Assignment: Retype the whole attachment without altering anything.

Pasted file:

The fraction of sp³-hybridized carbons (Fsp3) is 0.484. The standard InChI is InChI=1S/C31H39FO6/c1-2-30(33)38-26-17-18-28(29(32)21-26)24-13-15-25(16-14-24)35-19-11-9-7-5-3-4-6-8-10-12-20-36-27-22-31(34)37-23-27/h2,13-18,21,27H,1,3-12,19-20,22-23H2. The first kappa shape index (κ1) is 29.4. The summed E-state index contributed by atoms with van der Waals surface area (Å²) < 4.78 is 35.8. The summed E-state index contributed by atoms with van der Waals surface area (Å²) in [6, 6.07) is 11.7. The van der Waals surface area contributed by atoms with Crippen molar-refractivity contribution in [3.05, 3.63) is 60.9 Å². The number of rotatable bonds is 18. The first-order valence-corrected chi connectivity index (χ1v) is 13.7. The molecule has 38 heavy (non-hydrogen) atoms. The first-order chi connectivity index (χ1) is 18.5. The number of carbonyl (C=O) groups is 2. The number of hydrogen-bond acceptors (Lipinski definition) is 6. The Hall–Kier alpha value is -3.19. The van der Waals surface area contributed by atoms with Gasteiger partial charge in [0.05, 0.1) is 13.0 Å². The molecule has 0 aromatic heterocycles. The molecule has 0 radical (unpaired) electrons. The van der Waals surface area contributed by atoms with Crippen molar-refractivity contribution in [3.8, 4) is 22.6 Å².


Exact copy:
The fraction of sp³-hybridized carbons (Fsp3) is 0.484. The standard InChI is InChI=1S/C31H39FO6/c1-2-30(33)38-26-17-18-28(29(32)21-26)24-13-15-25(16-14-24)35-19-11-9-7-5-3-4-6-8-10-12-20-36-27-22-31(34)37-23-27/h2,13-18,21,27H,1,3-12,19-20,22-23H2. The first kappa shape index (κ1) is 29.4. The summed E-state index contributed by atoms with van der Waals surface area (Å²) < 4.78 is 35.8. The summed E-state index contributed by atoms with van der Waals surface area (Å²) in [6, 6.07) is 11.7. The van der Waals surface area contributed by atoms with Crippen molar-refractivity contribution in [3.05, 3.63) is 60.9 Å². The number of rotatable bonds is 18. The first-order valence-corrected chi connectivity index (χ1v) is 13.7. The molecule has 38 heavy (non-hydrogen) atoms. The first-order chi connectivity index (χ1) is 18.5. The number of carbonyl (C=O) groups is 2. The number of hydrogen-bond acceptors (Lipinski definition) is 6. The Hall–Kier alpha value is -3.19. The van der Waals surface area contributed by atoms with Gasteiger partial charge in [0.05, 0.1) is 13.0 Å². The molecule has 0 aromatic heterocycles. The molecule has 0 radical (unpaired) electrons. The van der Waals surface area contributed by atoms with Crippen molar-refractivity contribution in [3.8, 4) is 22.6 Å².